Walker's lessons, learned the hard way
Wisconsin Gov. Scott Walker suspended his campaign for the Republican presidential nomination. His failure to master policy issues beyond his state, his uninspiring speaking style, his frequent flip-flops, his mistaken effort to race to the right to catch Donald Trump and his declining fortunes in must-win Iowa contributed to a flop comparable to former Texas governor Rick Perry's 2008 effort.
Unlike Perry, however, Walker did not have one iconic, horrible moment preserved on video. He can go back to Wisconsin, complete his term, work hard for the party and perhaps give it another try down the road. That said, one can learn policy but it is hard to rewire one's personality. Walker seemed small, skittish and out of his depth. Viewers could see it. Not every governor of a small Midwest state has what it takes to be president, particularly at a young age. Walker's problems were heightened by an underwhelming campaign team, which fell in love with early, largely irrelevant poll numbers and spent too much money early on, sent its candidate out when he was not ready and telegraphed its strategy, making him seem about as authentic as Hillary Clinton.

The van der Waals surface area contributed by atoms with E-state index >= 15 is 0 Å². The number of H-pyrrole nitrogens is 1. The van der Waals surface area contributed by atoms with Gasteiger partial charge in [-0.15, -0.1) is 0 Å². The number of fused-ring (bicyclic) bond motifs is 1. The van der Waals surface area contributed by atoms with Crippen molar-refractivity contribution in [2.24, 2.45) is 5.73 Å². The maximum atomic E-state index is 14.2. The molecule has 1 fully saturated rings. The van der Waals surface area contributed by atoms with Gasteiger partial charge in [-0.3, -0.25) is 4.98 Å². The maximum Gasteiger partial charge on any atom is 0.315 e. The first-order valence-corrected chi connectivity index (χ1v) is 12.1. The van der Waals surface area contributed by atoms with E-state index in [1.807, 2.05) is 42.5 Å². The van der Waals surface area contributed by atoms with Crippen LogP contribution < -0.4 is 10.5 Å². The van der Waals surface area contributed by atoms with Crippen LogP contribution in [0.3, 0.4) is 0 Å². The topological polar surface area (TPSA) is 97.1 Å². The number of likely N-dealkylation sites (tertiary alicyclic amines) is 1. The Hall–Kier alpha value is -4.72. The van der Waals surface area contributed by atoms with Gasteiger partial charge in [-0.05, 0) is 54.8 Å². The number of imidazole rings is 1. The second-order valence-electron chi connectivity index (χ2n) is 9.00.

A warning to others: Be ready before you run. Get the best staff. Have policy objectives and goals firmly in mind. And if you don't have what it takes, stay home. That's one lesson Walker seemed to finally figure out.